Before going any further, make sure your project builds and runs from a clean environment. This will help clarify any wayward dependencies or specific installation requirement that may have been forgotten in an old build tree.
Creating a checklist
A snap’s requirements reflect those of the application itself.
If you’re a developer working on the application, or a technical user familiar with a project, a snap’s requirements won’t contain any surprises; they’re what you need to build your application.
Split roughly into their relevance, and the order you should tackle each requirement, here’s what you need to know:
1. Language/Framework/Build system (mandatory)
This is the foundation of your snap. It defines how your snap is built and is often an extension of the programming language you’re using. Examples include Python applications using PyPI and Go projects using go get, but also build systems like cmake and platforms like Electron.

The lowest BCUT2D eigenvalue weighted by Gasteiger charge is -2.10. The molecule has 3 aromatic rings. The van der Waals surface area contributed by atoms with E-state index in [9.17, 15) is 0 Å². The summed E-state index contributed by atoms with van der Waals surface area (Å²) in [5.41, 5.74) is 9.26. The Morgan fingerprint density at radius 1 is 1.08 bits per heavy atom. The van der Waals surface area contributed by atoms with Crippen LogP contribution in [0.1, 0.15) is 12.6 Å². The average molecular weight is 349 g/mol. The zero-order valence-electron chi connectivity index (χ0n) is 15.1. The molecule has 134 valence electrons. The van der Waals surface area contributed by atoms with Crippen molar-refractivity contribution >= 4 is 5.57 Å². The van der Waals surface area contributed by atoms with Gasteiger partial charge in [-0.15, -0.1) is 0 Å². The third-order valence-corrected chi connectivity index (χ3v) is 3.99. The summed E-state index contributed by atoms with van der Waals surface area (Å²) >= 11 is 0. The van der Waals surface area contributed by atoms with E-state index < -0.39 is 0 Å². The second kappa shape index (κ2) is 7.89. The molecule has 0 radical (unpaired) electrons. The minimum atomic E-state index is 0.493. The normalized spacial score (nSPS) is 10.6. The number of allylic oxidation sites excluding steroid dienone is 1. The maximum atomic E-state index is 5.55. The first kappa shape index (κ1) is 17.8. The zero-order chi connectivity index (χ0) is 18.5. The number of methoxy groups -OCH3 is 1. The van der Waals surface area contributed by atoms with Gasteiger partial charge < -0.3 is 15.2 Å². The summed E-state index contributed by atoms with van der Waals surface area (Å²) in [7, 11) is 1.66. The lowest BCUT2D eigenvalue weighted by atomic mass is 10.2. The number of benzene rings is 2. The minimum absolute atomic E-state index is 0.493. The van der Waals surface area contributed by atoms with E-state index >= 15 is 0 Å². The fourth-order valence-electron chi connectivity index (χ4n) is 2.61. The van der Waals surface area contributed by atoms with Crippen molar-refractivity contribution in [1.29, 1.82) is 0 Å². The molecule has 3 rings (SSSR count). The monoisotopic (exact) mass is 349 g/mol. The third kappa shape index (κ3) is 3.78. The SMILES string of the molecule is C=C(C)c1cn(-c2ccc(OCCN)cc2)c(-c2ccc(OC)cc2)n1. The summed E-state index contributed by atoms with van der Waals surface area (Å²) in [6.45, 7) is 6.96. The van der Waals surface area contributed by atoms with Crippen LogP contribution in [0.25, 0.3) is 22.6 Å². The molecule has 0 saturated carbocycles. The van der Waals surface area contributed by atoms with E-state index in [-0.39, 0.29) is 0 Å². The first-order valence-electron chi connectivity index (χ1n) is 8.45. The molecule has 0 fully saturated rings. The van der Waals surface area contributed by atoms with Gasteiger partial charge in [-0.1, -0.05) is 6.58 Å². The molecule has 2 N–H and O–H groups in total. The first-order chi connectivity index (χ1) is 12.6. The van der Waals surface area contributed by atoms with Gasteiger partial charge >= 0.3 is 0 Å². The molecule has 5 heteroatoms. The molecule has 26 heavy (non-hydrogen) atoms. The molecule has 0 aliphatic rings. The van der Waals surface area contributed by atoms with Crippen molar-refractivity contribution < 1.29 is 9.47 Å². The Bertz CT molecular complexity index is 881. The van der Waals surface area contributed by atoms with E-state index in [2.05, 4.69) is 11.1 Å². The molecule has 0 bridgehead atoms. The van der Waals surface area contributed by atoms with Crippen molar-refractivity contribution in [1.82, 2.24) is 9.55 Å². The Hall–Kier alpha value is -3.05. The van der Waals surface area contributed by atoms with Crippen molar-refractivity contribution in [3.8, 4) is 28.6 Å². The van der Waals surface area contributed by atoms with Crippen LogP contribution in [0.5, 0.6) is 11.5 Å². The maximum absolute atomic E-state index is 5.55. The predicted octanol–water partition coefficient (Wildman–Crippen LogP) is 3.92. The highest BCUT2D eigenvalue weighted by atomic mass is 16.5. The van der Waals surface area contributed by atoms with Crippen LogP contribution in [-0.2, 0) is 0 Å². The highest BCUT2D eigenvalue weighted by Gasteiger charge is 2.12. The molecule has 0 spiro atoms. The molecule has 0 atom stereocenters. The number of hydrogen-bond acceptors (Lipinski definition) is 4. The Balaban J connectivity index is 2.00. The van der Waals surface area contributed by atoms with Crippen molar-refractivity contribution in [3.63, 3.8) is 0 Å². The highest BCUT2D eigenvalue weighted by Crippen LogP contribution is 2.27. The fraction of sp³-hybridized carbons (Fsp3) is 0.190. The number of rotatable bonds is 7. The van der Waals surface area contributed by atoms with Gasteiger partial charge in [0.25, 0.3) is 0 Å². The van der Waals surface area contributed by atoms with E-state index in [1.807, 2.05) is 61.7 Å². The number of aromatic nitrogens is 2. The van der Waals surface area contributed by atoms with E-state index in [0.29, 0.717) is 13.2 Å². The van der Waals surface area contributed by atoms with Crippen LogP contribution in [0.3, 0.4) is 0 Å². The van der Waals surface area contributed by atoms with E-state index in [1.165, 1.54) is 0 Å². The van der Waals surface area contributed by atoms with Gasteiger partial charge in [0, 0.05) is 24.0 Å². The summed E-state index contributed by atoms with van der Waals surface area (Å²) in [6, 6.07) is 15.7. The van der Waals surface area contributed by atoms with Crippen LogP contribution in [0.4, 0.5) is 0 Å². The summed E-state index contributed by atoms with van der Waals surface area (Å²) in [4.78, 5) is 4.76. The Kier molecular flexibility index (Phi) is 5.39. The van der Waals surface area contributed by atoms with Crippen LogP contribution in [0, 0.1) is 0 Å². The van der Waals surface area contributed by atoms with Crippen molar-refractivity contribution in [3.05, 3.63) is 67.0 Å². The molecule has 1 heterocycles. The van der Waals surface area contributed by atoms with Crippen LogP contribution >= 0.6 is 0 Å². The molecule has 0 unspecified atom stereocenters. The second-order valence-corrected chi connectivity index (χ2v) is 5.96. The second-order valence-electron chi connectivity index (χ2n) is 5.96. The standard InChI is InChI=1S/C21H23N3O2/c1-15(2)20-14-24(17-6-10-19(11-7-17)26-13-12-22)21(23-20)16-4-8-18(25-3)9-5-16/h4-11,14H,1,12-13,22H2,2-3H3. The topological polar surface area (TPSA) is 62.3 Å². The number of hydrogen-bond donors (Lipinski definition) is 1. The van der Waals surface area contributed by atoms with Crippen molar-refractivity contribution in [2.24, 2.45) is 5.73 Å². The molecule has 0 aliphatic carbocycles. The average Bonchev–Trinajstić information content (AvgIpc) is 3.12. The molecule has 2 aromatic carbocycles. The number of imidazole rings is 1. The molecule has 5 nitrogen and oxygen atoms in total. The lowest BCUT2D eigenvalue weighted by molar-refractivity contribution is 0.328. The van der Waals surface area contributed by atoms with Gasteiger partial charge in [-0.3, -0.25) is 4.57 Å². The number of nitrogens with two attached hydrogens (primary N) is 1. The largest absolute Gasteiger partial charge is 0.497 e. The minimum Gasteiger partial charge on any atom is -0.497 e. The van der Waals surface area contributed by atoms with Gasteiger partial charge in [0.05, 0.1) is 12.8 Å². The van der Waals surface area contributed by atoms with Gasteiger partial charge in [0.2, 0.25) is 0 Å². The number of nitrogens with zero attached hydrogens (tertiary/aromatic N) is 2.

Snapcraft uses plugins to create the build environment, and there are plugins for many of the most popular build systems. See Supported plugins for more details.
Applications can be built using a single part with a single plugin, or from multiple parts and multiple plugins, depending on their complexity.
2. Toolkits and desktop support (optional)
Many applications use a toolkit, such as Qt or GTK, to provide both functionality and better system integration.
There are recipes for incorporating many popular toolkits into your snap, either by pasting pre-configured snippets into your snap’s snapcraft.yaml, or by using a new Snapcraft feature called Extensions.